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Sara Shamma: Modern Slavery
1 October – 22 November 2019 | Monday – Friday 10.00 – 17.00
Modern slavery is one of the world’s largest and most complex human rights issues. Tackling it requires evidence from a range of disciplines and sectors across a range of methodologies.
This event, held as part of the Festival of Social Science, provides an opportunity to hear about and discuss the latest findings, methods and ideas about understanding modern slavery, and to meet and speak with others conducting work or interested in this area.
The symposium will be chaired by Dr Siân Oram, Senior Lecturer in Women’s Mental Health and Head of the Section of Women’s Mental Health at King’s College London. Confirmed speakers include:
- Susan Cooke, British Red Cross
- Laura Hendrikx and Claire Mason, Helen Bamber Foundation
- Alice Parker and Pinky Badhan, Cabinet Office
- Dr Victoria Williamson, King’s College London
- Dr Jo Birkett, University of Westminster
- Paul Gibson, Northern College
The day will conclude with a visit to the Sara Shamma: Modern Slavery exhibition at the Arcade in Bush House, with a chance to hear about the work that inspired its creation.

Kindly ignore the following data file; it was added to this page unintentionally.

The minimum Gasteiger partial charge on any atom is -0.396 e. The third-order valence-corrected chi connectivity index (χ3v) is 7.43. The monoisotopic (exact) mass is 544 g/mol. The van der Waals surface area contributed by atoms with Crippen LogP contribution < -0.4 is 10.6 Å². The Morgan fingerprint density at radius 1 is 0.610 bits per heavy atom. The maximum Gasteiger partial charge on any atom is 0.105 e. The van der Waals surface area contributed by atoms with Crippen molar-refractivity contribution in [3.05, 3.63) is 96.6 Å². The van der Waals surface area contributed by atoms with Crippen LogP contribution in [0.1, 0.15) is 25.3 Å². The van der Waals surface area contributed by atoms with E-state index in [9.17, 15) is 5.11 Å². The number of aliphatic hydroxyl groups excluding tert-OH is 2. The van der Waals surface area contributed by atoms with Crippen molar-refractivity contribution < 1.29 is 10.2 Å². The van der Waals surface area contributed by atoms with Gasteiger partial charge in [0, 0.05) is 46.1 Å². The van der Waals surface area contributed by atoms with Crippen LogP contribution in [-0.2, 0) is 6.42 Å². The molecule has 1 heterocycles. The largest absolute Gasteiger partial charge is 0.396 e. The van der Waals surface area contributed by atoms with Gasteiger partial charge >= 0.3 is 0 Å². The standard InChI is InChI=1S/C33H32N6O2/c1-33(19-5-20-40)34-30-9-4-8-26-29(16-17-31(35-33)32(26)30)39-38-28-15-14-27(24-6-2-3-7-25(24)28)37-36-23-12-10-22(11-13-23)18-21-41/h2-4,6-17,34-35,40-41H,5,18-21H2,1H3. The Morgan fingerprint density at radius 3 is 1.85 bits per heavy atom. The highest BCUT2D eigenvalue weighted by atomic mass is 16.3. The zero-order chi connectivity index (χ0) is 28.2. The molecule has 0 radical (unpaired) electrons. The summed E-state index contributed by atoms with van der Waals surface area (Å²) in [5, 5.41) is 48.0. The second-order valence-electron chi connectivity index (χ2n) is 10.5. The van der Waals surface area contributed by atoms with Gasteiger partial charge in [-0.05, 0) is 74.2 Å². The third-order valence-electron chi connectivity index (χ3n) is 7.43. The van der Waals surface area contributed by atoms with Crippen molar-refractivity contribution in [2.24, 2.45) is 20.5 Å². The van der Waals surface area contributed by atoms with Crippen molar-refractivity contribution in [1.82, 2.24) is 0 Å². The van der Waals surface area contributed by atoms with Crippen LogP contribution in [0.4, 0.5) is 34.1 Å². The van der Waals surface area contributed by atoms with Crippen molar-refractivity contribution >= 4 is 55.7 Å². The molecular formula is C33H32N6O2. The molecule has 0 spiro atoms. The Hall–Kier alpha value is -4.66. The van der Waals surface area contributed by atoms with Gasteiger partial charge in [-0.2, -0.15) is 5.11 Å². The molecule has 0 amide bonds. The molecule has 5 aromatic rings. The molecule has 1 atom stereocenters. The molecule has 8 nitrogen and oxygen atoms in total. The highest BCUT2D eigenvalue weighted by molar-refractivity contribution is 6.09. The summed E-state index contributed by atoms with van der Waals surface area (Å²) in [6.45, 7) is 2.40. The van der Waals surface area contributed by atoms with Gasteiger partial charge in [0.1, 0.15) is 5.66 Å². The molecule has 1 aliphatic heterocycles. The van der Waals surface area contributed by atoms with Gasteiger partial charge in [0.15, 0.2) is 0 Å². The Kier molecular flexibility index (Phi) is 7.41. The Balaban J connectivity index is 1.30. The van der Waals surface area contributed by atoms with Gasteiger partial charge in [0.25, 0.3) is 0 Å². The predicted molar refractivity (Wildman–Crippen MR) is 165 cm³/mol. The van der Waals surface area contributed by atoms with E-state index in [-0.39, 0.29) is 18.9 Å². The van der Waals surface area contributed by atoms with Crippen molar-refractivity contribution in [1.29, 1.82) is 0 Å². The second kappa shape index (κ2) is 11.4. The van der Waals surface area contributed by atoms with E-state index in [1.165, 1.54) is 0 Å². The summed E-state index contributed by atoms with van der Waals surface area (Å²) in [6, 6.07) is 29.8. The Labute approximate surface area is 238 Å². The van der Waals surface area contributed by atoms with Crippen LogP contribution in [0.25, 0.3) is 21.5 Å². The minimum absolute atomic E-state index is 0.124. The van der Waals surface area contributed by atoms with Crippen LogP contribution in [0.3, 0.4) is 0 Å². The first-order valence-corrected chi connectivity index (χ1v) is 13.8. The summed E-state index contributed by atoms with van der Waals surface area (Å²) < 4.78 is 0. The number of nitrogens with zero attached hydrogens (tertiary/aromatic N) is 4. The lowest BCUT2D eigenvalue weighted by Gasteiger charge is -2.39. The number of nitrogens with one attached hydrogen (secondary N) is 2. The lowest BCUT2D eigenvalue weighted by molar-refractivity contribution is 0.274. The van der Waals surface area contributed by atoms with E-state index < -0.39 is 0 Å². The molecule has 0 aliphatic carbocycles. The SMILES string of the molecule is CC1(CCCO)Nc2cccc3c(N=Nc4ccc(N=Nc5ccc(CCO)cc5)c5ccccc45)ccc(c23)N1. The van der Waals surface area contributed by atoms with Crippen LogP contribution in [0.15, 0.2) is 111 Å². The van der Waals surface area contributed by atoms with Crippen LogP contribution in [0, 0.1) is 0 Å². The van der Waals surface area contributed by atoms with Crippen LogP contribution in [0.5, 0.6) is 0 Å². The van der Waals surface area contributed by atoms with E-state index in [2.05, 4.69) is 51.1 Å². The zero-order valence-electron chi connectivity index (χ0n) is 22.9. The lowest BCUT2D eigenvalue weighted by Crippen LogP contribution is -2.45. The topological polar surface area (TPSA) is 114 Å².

Festival of Social Science
The 17th annual Festival of Social Science takes place from 2 – 9 November 2019 with over 470 events nationwide. Run by the Economic and Social Research Council, part of UK Research and Innovation, the festival provides an opportunity for the public to meet some of the country’s leading social scientists to discover, discuss and debate how research affects their lives. With a range of creative and engaging events going on across the UK, there’s something for everyone including businesses, charities, schools and government agencies.
See the full festival programme and join conversations on Twitter using #ESRCFestival.
Sara Shamma: Modern Slavery is a collaboration between the Institute of Psychiatry, Psychology & Neuroscience (IoPPN) at King’s College London and artist Sara Shamma as part of King’s Artists. It is supported by the King’s Sanctuary Programme and by the university’s Culture team.
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